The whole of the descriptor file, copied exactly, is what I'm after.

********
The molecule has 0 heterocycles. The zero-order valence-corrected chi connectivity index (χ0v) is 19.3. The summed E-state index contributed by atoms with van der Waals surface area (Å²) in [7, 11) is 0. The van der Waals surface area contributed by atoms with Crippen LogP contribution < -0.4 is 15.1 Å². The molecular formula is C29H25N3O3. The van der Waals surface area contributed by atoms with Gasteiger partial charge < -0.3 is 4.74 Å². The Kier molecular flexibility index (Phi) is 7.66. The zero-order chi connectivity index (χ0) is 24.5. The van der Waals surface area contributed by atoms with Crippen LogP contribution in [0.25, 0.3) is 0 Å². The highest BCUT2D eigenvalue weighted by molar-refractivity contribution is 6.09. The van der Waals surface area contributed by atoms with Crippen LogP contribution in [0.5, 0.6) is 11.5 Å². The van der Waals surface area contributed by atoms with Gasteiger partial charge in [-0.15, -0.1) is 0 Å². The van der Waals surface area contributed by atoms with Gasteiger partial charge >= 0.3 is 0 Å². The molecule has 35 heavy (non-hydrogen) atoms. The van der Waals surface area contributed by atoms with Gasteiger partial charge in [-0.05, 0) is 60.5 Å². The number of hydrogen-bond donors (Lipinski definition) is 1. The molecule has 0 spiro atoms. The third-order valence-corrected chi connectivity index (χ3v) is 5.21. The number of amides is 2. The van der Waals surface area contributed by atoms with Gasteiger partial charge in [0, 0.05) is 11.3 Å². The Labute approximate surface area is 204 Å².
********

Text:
The molecule has 0 heterocycles. The zero-order valence-corrected chi connectivity index (χ0v) is 19.3. The summed E-state index contributed by atoms with van der Waals surface area (Å²) in [7, 11) is 0. The van der Waals surface area contributed by atoms with Crippen LogP contribution < -0.4 is 15.1 Å². The molecular formula is C29H25N3O3. The van der Waals surface area contributed by atoms with Gasteiger partial charge < -0.3 is 4.74 Å². The Kier molecular flexibility index (Phi) is 7.66. The zero-order chi connectivity index (χ0) is 24.5. The van der Waals surface area contributed by atoms with Crippen LogP contribution in [0.25, 0.3) is 0 Å². The highest BCUT2D eigenvalue weighted by molar-refractivity contribution is 6.09. The van der Waals surface area contributed by atoms with Crippen LogP contribution in [0.5, 0.6) is 11.5 Å². The van der Waals surface area contributed by atoms with Gasteiger partial charge in [-0.15, -0.1) is 0 Å². The van der Waals surface area contributed by atoms with Gasteiger partial charge >= 0.3 is 0 Å². The molecule has 35 heavy (non-hydrogen) atoms. The van der Waals surface area contributed by atoms with Gasteiger partial charge in [-0.05, 0) is 60.5 Å². The number of hydrogen-bond donors (Lipinski definition) is 1. The molecule has 0 spiro atoms. The third-order valence-corrected chi connectivity index (χ3v) is 5.21. The number of amides is 2. The van der Waals surface area contributed by atoms with Gasteiger partial charge in [0, 0.05) is 11.3 Å². The Labute approximate surface area is 204 Å².